Cleopatra Mukula, TRACE TV's Head of Music Business East & Anglophone Africa
Photo courtesy of Cleopatra Mukula.
The mobile-web based music service Mdundo has been operating in East Africa and beyond for close to eight years. It offers songs for free downloads and streaming directly from their website and Android app. "We're predominantly a digital music service available as a web download and streaming app. We have 5 million users on a monthly basis and work with 50 thousand artists signed directly to our platforms," explains Wanjiku Koinange, "but we also have partnerships with Believe, Tunecore and others."
"We create an option for users to be able to stream, an option for low income users on the digital space, people who have very basic phones or smartphones. We're trying to get all the music available on the catalog for free. Piracy is the number one thing we have to fight." Any user searching for "download Sauti Sol" on Google, for example, will see Mdundo's site in the top results. The company cites that it now has 7.2 million users in Tanzania, 7.1 million users in Kenya, and 5.4 million in Nigeria, 3.4 million in South Africa and more across the continent.
Streaming giants like Apple Music and American companies like Audiomack are also looking to the region. "Apple Music recently just expanded to Tanzania and are super interested in setting up closer relationships with more East African acts and labels," mentions Camille Storm. "Audiomack also shows a lot of support for East Africa with their playlists and promotions. It would be great for East African artists to hop on these opportunities to learn and grow to get on par with the rest of the world in terms of roll-out strategies for their music on these streaming platforms for maximum impact as well."
Build from within or look towards streaming giants?
"We have for a while tried to support and work with national/local streaming companies like Mkito, Mdundo, Mzikii, however the Chinese Boomplay and American Audiomack have been the most popular amongst the masses because of their ease on consumers as well as their availability to Android users," explains Vanessa Mdee. "The consistency for consumer and artist with the local streaming platforms has been unstable over the years hence why the dependency on the more developed streaming companies."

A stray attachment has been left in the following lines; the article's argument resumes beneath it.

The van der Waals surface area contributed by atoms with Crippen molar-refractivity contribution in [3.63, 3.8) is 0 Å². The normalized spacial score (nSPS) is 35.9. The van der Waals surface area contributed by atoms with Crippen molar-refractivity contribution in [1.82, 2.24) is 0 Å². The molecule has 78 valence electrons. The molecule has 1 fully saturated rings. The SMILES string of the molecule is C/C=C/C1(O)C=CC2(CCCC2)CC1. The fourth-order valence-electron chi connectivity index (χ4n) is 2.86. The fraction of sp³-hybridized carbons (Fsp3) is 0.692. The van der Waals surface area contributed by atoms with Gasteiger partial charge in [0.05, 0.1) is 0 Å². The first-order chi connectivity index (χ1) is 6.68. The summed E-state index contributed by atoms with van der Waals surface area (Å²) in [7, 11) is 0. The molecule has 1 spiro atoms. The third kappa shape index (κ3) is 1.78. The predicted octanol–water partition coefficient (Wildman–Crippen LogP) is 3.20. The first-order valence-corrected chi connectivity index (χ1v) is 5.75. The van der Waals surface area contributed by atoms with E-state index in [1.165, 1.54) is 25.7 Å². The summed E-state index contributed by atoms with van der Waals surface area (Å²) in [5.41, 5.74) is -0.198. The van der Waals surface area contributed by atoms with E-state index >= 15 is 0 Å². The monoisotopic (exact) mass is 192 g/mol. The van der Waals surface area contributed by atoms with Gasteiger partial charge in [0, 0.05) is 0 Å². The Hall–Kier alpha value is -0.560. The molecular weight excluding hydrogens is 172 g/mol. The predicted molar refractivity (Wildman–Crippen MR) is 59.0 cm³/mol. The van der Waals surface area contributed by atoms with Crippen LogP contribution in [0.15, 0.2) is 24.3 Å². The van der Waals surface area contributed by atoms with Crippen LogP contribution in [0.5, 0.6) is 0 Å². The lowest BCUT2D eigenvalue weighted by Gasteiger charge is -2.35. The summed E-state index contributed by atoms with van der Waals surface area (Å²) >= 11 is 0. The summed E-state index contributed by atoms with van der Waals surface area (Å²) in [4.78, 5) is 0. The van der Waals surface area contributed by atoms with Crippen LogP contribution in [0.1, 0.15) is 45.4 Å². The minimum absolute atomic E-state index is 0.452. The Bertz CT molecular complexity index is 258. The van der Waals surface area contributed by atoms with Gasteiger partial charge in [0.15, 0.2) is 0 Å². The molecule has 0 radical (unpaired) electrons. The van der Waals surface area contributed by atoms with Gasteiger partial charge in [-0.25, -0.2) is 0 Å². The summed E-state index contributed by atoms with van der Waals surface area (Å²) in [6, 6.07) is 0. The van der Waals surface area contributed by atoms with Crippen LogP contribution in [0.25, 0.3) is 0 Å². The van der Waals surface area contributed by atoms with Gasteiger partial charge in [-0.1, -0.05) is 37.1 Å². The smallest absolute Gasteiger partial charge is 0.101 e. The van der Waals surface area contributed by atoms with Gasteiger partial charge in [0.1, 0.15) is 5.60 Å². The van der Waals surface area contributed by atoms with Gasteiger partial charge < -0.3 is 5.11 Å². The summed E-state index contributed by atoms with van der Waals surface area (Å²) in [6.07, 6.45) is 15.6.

Photo courtesy of the artist.
Wanjiku Koinange of Mdundo has this to say: "We are learning from Apple and Spotify but we also understand that the systems that allow them to exist, like royalty collections, are not necessarily what we have here. In Kenya, for example, we don't use credit cards/debit cards as often, we have the mobile money. So for these companies, if they're trying to get into this market, the cost would be big. I don't know if it would make sense. They could cater to the top income earning population that do have credit cards or do the required subscription payments."
"I do think the solution will come from within and what I imagine will happen will be to tailor a product similar to services like ours (Mdundo, Boomplay)," Wanjiku adds. "The solutions will come faster from within. The model of Mdundo has changed a bit throughout the years and it's focused on the app and changed our product market."
"I think the whole of Africa in general needs to build from within first," agrees Camille Storm. "There's a lot that we need to do that can't be fixed overnight by major companies or international record labels coming in. We can't look to them for all the answers but I think international companies coming in to invest in the East African music industry would be beneficial and it's something that is bound to happen anyway. But for them to effectively work with us or invest in us we also have to have made more progress in terms of creating a system that really works on the ground with regards to functioning labels and creative agencies, charting systems, and royalty collection and payments."
"An option could be that big players come in to the market and find smart people to adapt DSP services locally," says Cleopatra Mukula. "The smart players will understand that for you to really work with East Africa you have to understand the culture, the people and find ways of dealing with a demographic that's sustainable on its own."